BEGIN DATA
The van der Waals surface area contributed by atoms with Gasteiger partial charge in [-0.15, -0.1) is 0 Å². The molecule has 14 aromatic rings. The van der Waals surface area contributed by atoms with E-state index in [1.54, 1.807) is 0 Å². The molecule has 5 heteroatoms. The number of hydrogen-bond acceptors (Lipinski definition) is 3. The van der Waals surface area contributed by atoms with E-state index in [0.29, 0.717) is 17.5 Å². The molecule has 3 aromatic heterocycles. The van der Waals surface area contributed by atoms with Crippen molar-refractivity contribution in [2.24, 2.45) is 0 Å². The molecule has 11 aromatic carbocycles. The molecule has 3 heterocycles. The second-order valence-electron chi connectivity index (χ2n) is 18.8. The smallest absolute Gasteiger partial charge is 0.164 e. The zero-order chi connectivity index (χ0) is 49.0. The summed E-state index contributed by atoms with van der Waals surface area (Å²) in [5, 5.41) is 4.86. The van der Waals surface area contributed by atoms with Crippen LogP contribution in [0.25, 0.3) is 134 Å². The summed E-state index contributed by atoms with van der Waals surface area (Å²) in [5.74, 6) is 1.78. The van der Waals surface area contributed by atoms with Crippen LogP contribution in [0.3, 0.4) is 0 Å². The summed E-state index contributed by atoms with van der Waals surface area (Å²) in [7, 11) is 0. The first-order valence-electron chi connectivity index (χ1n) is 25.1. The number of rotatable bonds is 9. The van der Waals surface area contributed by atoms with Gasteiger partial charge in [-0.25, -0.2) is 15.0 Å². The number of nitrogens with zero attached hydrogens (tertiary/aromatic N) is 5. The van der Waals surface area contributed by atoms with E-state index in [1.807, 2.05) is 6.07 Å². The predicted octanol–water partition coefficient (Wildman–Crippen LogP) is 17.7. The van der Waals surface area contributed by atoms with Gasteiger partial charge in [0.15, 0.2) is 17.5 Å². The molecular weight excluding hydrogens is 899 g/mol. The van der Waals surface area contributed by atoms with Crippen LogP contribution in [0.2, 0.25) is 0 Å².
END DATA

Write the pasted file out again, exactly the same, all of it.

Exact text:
The van der Waals surface area contributed by atoms with Gasteiger partial charge in [-0.15, -0.1) is 0 Å². The molecule has 14 aromatic rings. The van der Waals surface area contributed by atoms with E-state index in [1.54, 1.807) is 0 Å². The molecule has 5 heteroatoms. The number of hydrogen-bond acceptors (Lipinski definition) is 3. The van der Waals surface area contributed by atoms with E-state index in [0.29, 0.717) is 17.5 Å². The molecule has 3 aromatic heterocycles. The van der Waals surface area contributed by atoms with Crippen molar-refractivity contribution in [2.24, 2.45) is 0 Å². The molecule has 11 aromatic carbocycles. The molecule has 3 heterocycles. The second-order valence-electron chi connectivity index (χ2n) is 18.8. The smallest absolute Gasteiger partial charge is 0.164 e. The zero-order chi connectivity index (χ0) is 49.0. The summed E-state index contributed by atoms with van der Waals surface area (Å²) in [5, 5.41) is 4.86. The van der Waals surface area contributed by atoms with Crippen LogP contribution in [0.25, 0.3) is 134 Å². The summed E-state index contributed by atoms with van der Waals surface area (Å²) in [5.74, 6) is 1.78. The van der Waals surface area contributed by atoms with Crippen LogP contribution in [0.3, 0.4) is 0 Å². The summed E-state index contributed by atoms with van der Waals surface area (Å²) in [7, 11) is 0. The first-order valence-electron chi connectivity index (χ1n) is 25.1. The number of rotatable bonds is 9. The van der Waals surface area contributed by atoms with Gasteiger partial charge in [-0.25, -0.2) is 15.0 Å². The number of nitrogens with zero attached hydrogens (tertiary/aromatic N) is 5. The van der Waals surface area contributed by atoms with E-state index in [1.807, 2.05) is 6.07 Å². The predicted octanol–water partition coefficient (Wildman–Crippen LogP) is 17.7. The van der Waals surface area contributed by atoms with Gasteiger partial charge in [0.15, 0.2) is 17.5 Å². The molecular weight excluding hydrogens is 899 g/mol. The van der Waals surface area contributed by atoms with Crippen LogP contribution in [0.2, 0.25) is 0 Å².